Across the bay due north from Haifa in northern Israel, the ancient port city of Akka/Acre "changed hands many times between Christians and Muslims" during the Crusades. It "was ceded to the Arabs in the United Nations partition of Palestine in 1948 but was captured by Israel shortly thereafter." Above, eastern walls at dawn (left) and prison, part of Crusaders' underground city. Normally a tourist spot, the underground city is "now open 24 hours a day as a makeshift bomb shelter," reports the Boston Globe. (Antonio Vasquez photos)
"This song is relevant today, because Nasrallah is a naked king who is dragging an entire nation into war, and the ones who pay the price are innocent civilians," says a member of the Arab Israeli rock band "Khalas," quoted in a ynet news story linked by Israeli blogger Lisa Goldman of On the Face:
In contrast to what one may think, Khalas is not using their songs to criticize Israelis or Jews. Their criticism is directed toward Arab society.
“We think that we have to fix our own house and criticize the Arab sector before we complain about the state and the government”, said Beromi. “In the song ‘The King Is Naked’ we are protesting the behavior of Arab leaders who do not listen to their people." The band is based in Akka.
"Nasrallah's great achievement," headlines Israeli blogger Lisa Goldman of On the Face, providing an English translation of this Time Out Tel Aviv cartoon: "I just got into the Guinness Book of World Records for holding the biggest number of hostages ever: The entire nation of Lebanon!"
Blogger Goldman herself is featured in a Wall Street Journal story (subscription only) today on the strange blogfellows of the Israel-Hezbollah war, a group of mostly Western-educated Lebanese and Israeli bloggers who comment and imail across the frontline. A taste of the tangled threads of their correspondence:
The Internet has made it possible "to have a Beirut-Tel Aviv online IM chat in real time," Ms. Goldman wrote . . . "That's what happened to me and this blogger a few nights ago. We chatted while he was sitting on the roof of his apartment building in Beirut watching missiles from Israeli planes fall on his city and describing it to me. He was carrying on an online conversation with another Israeli at the same time."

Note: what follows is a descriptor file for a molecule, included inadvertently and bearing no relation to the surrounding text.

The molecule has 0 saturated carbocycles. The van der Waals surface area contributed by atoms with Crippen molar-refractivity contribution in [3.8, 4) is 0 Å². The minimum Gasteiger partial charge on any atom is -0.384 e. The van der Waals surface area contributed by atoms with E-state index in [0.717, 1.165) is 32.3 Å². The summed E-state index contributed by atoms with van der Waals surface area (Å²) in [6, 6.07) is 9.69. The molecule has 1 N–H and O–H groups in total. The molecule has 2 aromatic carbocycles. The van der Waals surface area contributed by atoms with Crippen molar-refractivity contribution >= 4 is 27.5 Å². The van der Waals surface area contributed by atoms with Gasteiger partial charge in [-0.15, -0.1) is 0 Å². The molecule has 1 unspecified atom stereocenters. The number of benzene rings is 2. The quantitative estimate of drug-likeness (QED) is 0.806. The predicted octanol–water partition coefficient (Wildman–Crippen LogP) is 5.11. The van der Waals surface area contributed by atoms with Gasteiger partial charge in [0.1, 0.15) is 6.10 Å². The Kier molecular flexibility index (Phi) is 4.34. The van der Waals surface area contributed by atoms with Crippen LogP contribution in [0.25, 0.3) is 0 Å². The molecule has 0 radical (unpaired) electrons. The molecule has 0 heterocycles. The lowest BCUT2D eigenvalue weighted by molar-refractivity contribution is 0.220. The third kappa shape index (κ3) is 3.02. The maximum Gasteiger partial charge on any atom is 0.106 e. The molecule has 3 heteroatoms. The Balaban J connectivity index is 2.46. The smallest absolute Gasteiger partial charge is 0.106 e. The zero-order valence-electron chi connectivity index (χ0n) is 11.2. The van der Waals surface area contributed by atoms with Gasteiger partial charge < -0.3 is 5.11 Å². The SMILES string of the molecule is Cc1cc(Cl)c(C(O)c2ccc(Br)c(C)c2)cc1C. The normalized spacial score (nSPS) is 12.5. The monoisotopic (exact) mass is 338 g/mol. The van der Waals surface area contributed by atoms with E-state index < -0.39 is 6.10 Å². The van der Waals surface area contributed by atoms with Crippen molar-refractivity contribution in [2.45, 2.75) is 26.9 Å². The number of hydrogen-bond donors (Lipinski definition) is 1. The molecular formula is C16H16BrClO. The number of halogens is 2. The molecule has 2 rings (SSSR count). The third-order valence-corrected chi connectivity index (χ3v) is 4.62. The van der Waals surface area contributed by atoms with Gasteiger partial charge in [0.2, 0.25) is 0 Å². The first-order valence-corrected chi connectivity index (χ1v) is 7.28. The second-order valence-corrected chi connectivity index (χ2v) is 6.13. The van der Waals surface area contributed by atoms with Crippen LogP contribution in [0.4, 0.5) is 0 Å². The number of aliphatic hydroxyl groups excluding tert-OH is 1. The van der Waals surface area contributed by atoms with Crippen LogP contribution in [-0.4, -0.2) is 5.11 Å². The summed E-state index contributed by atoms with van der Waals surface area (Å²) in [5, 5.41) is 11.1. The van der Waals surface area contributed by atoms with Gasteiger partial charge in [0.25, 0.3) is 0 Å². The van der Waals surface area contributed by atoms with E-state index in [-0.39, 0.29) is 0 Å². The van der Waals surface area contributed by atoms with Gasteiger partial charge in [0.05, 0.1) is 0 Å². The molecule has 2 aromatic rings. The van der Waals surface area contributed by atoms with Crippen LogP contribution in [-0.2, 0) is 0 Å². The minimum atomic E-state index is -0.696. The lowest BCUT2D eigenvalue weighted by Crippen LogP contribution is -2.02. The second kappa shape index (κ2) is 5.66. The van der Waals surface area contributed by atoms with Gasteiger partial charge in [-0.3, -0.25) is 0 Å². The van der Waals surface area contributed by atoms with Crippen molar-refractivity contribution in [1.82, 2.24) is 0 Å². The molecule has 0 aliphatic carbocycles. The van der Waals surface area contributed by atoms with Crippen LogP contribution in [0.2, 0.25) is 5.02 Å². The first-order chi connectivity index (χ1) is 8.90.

The Lebanese blogger, who runs the Lebanese Political Journal blog, won't disclose his identity because he believes his online chats with Israelis could be considered an act of disloyalty. He says in an email: "Chatting with Israelis from Lebanon during war is very awkward." But, he says, "One remembers that we are still humans regardless of where the borders lie."
One of Goldman's dearest Lebanese blogfriends "made a 180-degree turn since the beginning of the war and has become an Israeli hater":
"It was really tragic for me," says Ms. Goldman. "That was one of the things that was the hardest thing about this fighting, because we had this really fragile new community, and we were slowly peeling back the layers of prejudice."
"Arabs and Jews all live together in Acre [Akka]. We are like a model of co-existence for the rest of Israel," the mayor of the ancient Haifa Bay town told a Boston Globe reporter recently. "All the people here support the government campaign against Hezbollah. We hope they can solve the problem quickly because if there is peace there will be lots of tourists and lots of money to help all the people whose businesses have been closed for the past week."
to Nasrallah, one man's "naked king" is another man's holy warrior. One of the bloggers at Lebanese Political Journal thinks the man in the black turban and his sponsors in Iran and Syria are winning the propaganda war:
Nasrallah is becoming an absolute Shia idol. He is the hero of the Syrians and Iranians . . . His charisma is still there and his followers are ready to do anything to please him.
More insight from a July 16 International Tribune analysis:
Sheik Nasrallah is shrewdly rallying the faithful by evoking his party's claim to a holy mandate. "You are fighting the sons of Muhammad and Ali and Hassan and Hussein and all the prophet's household," he told the Israelis in a recorded message broadcast on the group's satellite television station, Al Manar, and on several Arab satellite news stations. The sheik's black turban in his picture onscreen signaled his own descent from the Prophet Muhammad. "You are fighting people who have faith," he said.
"Nasrallah led Hezbollah into a disastrous contest with Israel, to establish himself as the champion of Lebanese Shias, as that constituency seeks a revision of the country's politics," Steven Schwartz adds in the latest TCS Daily:
Nobody can say whether his destructive adventure will reinforce or undermine the political power of Hezbollah. Worldwide Shia opinion, even in Iran, is divided. More Shia Muslims around the world may see Nasrallah as a terrorist than as a hero.
He does look rather dashing in his prophetic [PBUH] finery, but we prefer a man in a white hat. Ten gallon, preferably. Two were on display this afternoon in a joint press conference of Number One and Number Two of the Anglosphere at the White House. The ever eloquent Tony Blair's rhetoric invoking the good guys' faith in freedom was rousing. A couple of tidbits:
The bond between Britain and the US is stronger than ever. We share the same goals, and we share the same values, and we share the same determination to defeat the terrorists.
I think the American leadership is indispensable. We shall prevail.
One of the things we have to do is to stop apologizing for our positions.
That last bit is key to winning the propaganda war.